Top 10 Exhibits At The Rolling Stones Exhibition

The Rolling Stones - Exhibitionism

Here’s 10 things to marvel at if you visit the new Rolling Stones exhibition in London.

1) Cigarette butts: Early in the exhibition there is a dingy bed-cum-living room in which virtually every horizontal space - mantelpiece, floors, bedside tables - is strewn with overflowing ashtrays like miniature exploded volcanoes. A kitchen sink is piled high with dirty plates with more fag-ends stubbed out on them. Mould sprouts from blackened milk bottles. This is a reconstruction of the heroically squalid flat that Mick Jagger, Keith Richards and Brian Jones shared at 102 Edith Road in West London when they started the Stones in 1962. From the rank underwear lying on the beds to the lingering smell of stale fish and chips, no detail is spared. Keith says this is his favourite part of the exhibition. Thank God it was pre-Airbnb.

2) Instruments: dozens of guitars are on display, from Keith’s classic Epiphone Casino to Bill Wyman’s Framus single cutaway, semi-hollow bass along with Charlie Watts’s Ludwig Sky Blue Pearl drum kit which he used for much of the 1960s. Curiosities include Ronnie Wood’s Rickenbacker Lap Steel (given to him by Johnny Depp), Brian’s Vox electric dulcimer and an antique miniature drum kit which Charlie used on the recording of Street Fighting Man.

3) Stage clothes: frock coats, military jackets, Ossie Clark jumpsuits, Anthony Price striped sweatpants, pink satin suits, the omega-symbol T-shirt with cape, Keith’s antelope print coat and feather hat. “It got very outlandish in some periods,” Mick says. “I think most of them are better in a museum, to be honest.” Meanwhile, wandering around the exhibition has been something of a revelation for Keith as he spots various items from his wardrobe that are gone but not forgotten. “Damn, I’ve been looking for those boots,” he says.

4) Lyrics & diaries: Mick’s handwritten lyric notebooks are opened to show first-draft/work-in-progress versions of songs including Miss You, Respectable and Some Girls. Jagger describes song writing as a process of “Pulling the good stuff out of a load of ramblings”. This is where the ramblings began. Some of Keith’s diaries from 1963 are on display along with handwritten letters, early recording and publishing contracts and other historic documents. “I can’t remember keeping a diary,” Keith says, a little bewildered. “But sure enough, there’s one in there.”

5) Tongues: a whole room dedicated to different renderings of the lascivious lips and tongue that became the world’s first and still most instantly recognisable rock’n’roll logo. There are tongues with bristles, tongues stuck with pins, tongues sliced with a razor, snake tongues, tongues with every flag you can think of emblazoned on them, all lolling and slurping in that timeless expression of insolence and joy.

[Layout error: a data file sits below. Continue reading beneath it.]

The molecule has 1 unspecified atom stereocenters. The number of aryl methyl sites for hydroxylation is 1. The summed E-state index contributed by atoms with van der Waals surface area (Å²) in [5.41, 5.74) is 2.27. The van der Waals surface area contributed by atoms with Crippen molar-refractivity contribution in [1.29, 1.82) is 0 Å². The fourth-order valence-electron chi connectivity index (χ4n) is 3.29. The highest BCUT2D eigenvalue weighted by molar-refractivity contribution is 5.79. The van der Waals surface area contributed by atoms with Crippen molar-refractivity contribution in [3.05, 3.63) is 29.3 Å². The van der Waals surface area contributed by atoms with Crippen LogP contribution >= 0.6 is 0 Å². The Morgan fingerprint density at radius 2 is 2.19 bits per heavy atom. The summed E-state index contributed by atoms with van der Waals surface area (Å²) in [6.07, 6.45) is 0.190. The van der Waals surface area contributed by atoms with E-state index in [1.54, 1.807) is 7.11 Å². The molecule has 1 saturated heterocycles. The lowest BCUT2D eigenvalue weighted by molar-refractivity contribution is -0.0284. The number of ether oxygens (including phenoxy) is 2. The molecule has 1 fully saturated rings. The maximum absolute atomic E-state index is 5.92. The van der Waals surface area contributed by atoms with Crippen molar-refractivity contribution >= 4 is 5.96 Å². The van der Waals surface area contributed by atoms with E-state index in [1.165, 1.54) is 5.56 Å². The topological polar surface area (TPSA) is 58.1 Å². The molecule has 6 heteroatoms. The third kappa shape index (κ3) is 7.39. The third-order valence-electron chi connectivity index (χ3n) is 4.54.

6) Mixing consoles: a set of control panels where you can put on a set of headphones and remix various Stones tracks to your own satisfaction. You want to hear who’s playing what on Angie, Rocks Off or Sympathy for the Devil? No problem. Fade everyone else down and boost Keith, Brian or Mick Taylor to the top of the mix and you can hear their part virtually unaccompanied – should you wish. Or crank up the bass and drums for an instant disco mix. Fun.

7) Films & videos: Footage from the notorious Cocksucker Blues, Gimme Shelter and other films. In one room every “official” promo video the band has put out - from Have You Seen Your Mother, Baby, Standing in the Shadow? (1966) to Gloom and Doom (2012) - is condensed into one incredible 5-minute showreel. Some of the excerpts only last a couple of seconds – others like Jumping Jack Flash and Undercover of the Night are slightly longer. Watch 50 years flash past in front of your eyes.

8) Recording studio: A mock-up of Olympic Studios in London around the late 1960s where the Stones recorded many of their greatest albums. There is a tangle of cables on the floor around Charlie’s black Gretsch drum kit; a black Les Paul leaning against a speaker stack; a vintage mixing desk in the control room behind the glass. It looks as if the band has just stepped out of the room. It’s like discovering a ghost ship where the table has been set for dinner, but the crew has disappeared.

9) 3D concert experience: You are in a typical backstage area at a Stones gig. Flight cases, racks of guitars, mirrors, changing areas, computer screens, little enclosures. “We’re ready to go when you are,” comes a message from the crew. Stick on the special specs and step out “on stage” alongside the group at one of their shows in Hyde Park in 2013. You will see the view of the runway out into the audience exactly as Jagger sees it while he runs the 50 metres or so out into the middle of the crowd. Stand shoulder to shoulder with Keith and Ronnie as they chop out the riff to Satisfaction and fireworks explode into the night sky. A breath-taking finale to the show - and the exhibition.

10) Merch: T-shirts, jackets, pyjamas, underpants, pullovers, bags, knitwear, pillows, crockery, kitchen utensils, fridge magnets, key rings, cufflinks, tie-pins, earrings… If you can stick a tongue logo and a hefty price tag on it, the Saatchi gift shop has got it.

Exhibitionism opens today, and runs until September 4.

David Sinclair

Musician since the 1970s and music writer since the 1980s. Pop and rock correspondent of The Times of London (1985-2015) and columnist in Rolling Stone and Billboard magazines. Contributor to Q magazine, Kerrang!, Mojo, The Guardian, The Independent, The Telegraph, et al. Formerly drummer in TV Smith’s Explorers, London Zoo, Laughing Sam’s Dice and others. Currently singer, songwriter and guitarist with the David Sinclair Four (DS4). His sixth album as bandleader, Apropos Blues, is released 2 September 2022 on Critical Discs/Proper.